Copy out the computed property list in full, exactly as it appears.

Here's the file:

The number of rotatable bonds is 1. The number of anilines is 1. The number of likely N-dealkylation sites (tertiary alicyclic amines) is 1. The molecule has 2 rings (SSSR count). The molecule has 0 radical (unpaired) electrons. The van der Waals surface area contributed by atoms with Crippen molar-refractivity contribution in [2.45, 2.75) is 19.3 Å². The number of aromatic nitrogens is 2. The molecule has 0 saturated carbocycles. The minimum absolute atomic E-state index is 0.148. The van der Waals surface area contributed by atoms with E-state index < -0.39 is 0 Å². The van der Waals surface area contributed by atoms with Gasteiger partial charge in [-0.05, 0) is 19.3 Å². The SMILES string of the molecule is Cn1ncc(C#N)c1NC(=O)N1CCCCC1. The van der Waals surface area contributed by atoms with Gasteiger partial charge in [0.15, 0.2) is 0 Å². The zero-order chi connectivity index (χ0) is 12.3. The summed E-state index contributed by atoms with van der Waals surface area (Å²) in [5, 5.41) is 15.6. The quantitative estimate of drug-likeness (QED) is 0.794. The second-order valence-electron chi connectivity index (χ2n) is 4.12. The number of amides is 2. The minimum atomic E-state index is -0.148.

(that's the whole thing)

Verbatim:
The number of rotatable bonds is 1. The number of anilines is 1. The number of likely N-dealkylation sites (tertiary alicyclic amines) is 1. The molecule has 2 rings (SSSR count). The molecule has 0 radical (unpaired) electrons. The van der Waals surface area contributed by atoms with Crippen molar-refractivity contribution in [2.45, 2.75) is 19.3 Å². The number of aromatic nitrogens is 2. The molecule has 0 saturated carbocycles. The minimum absolute atomic E-state index is 0.148. The van der Waals surface area contributed by atoms with E-state index < -0.39 is 0 Å². The van der Waals surface area contributed by atoms with Gasteiger partial charge in [-0.05, 0) is 19.3 Å². The SMILES string of the molecule is Cn1ncc(C#N)c1NC(=O)N1CCCCC1. The van der Waals surface area contributed by atoms with Gasteiger partial charge in [0.15, 0.2) is 0 Å². The zero-order chi connectivity index (χ0) is 12.3. The summed E-state index contributed by atoms with van der Waals surface area (Å²) in [5, 5.41) is 15.6. The quantitative estimate of drug-likeness (QED) is 0.794. The second-order valence-electron chi connectivity index (χ2n) is 4.12. The number of amides is 2. The minimum atomic E-state index is -0.148.